Luckily, we're going to DuPont today to see his pulmonologist so we're hoping to stop in the cast room or ER and see if they can help us.  Obviously, we'll keep you updated.  Please do send some prayers up for Isaiah.  It's so scary and sad to be unsure if he is in pain, and we long for him to feel good again.


Saturday, February 22, 2014

Pre Op Appt

On Friday, Isaiah had his pre-op appointment for his surgery that is scheduled for next week (unless it decides to snow which I will shake my fist at Mother Nature).  

Dave had to work, so my sister came and stayed overnight with us and accompanied Isaiah and I to DuPont!

Which obviously made Isaiah a happy camper. :)

For the most part, he was extremely pleasant at the hospital.  He had a bout of the grumps when I was too slow getting his bottle together before his appointment (it didn't help that it wasn't as warm as he prefers either), but once I found a way to give him his formula warm, he was good to play peek a boo again.

Pre-Op was really just a lot of questions.  A nurse practitioner listened to him.  She asked about his C-PAP machine and let me know they'd have everything he needs for that in surgery.  A nurse went over the timeline for when to stop his eating before surgery....basically everything we already knew because we did this last month for the last surgery that we cancelled due to that crazy snow storm.

I showed them his drool rash that has developed.  I've been putting Aquaphor on it day and night and trying to minimize pacifier use as much as possible, but sometimes....

He just needs it to chew or suck on.  They told me to keep doing what we're doing, and hopefully it won't cause any headaches when it comes to putting in Isaiah's port.

The appointment lasted over 2 hours because we had to sit and wait for the nurse practitioner to call anesthesia and ok things with them, and then for her to call Isaiah's pulmonologist to make sure his "respiratory situation was good to go".  They did not approve things due to the fact that he hasn't seen them since before Thanksgiving.  So, we're taking a bonus trip to DuPont on Monday to get everything squared away.  I was pretty annoyed at the thought of taking an extra trip (Given this wasn't a factor a month ago), but the more I thought about it, the more hopeful I am about the appointment.  Isaiah has gotten so strong, he's improved so much.  Maybe we'll get to chat about a future "good-bye" to the Trilogy?  We're not getting our hopes up, but it's a pretty nice "maybe" to think about.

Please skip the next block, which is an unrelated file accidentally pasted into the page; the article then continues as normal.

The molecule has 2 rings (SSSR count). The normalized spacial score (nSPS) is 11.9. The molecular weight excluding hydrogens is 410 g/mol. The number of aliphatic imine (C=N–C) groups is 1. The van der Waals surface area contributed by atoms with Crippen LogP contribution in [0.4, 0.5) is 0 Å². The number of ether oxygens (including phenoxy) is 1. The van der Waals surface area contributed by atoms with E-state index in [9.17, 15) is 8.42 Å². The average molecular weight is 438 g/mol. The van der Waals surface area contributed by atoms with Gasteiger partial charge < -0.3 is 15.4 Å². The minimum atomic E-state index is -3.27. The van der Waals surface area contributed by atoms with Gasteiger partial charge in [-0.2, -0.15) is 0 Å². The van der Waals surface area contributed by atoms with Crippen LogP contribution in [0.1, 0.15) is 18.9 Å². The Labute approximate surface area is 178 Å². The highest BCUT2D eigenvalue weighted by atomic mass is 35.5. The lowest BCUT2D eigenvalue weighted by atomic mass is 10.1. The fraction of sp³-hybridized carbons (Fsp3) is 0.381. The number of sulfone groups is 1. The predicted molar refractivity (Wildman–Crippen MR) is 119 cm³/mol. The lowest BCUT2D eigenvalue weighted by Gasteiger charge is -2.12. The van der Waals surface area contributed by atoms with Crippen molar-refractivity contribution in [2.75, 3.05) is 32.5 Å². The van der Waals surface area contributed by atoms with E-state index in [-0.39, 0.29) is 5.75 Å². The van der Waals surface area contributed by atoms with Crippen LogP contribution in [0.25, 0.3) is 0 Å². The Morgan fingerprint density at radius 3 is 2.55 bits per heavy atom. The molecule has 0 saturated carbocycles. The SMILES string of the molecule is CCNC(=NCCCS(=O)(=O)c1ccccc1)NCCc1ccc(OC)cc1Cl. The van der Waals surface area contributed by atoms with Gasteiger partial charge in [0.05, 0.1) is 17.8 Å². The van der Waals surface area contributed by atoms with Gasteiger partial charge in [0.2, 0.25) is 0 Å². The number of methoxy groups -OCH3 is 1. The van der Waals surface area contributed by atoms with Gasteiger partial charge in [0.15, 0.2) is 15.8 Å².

Anyways, after our pre-op appointment we had lunch in the cafeteria and then it was time for Isaiah's swallow test, the test that will decide if Isaiah is ready for solids, but I will save that big appointment for the next post.

Cliff hanger, whaaaaat!?

Tuesday, February 18, 2014

Eating Update

Isaiah has become quite the fantastic eater.  Remember when I was so thrilled when he'd eat a "whole ounce"?   He had been averaging about 3 ounces a meal for the last month and a half but honestly, if I averaged the last 2 weeks, he's up to about 4 now.  

He's pretty consistent, wanting to eat every 2.5 to 3 hours during the day and about every 4-6 hours overnight.

Isaiah had been doing well, and then had a bout for a week of eating less and acting grumpy.  He was arching his back, crazily nodding/shaking his head, coughing while burping, and just so grumpy.  It took me 3 days of it before we realized "duh, reflux!"  He has been on reflux medicine since October and we had only increased the dose once since being home, so I contacted his doctor and he immediately increased Isaiah's dose.  It took about 3 days before Isaiah got back to his Porky Pig self, but he got there.

Since then he's only increased his intake, going from an average of 20 oz a day to 27.  I know he's still not eating as much as a typical kiddo, but he's eating what's enough for him, and we know that because he's happy and his weight continues to gradually increase.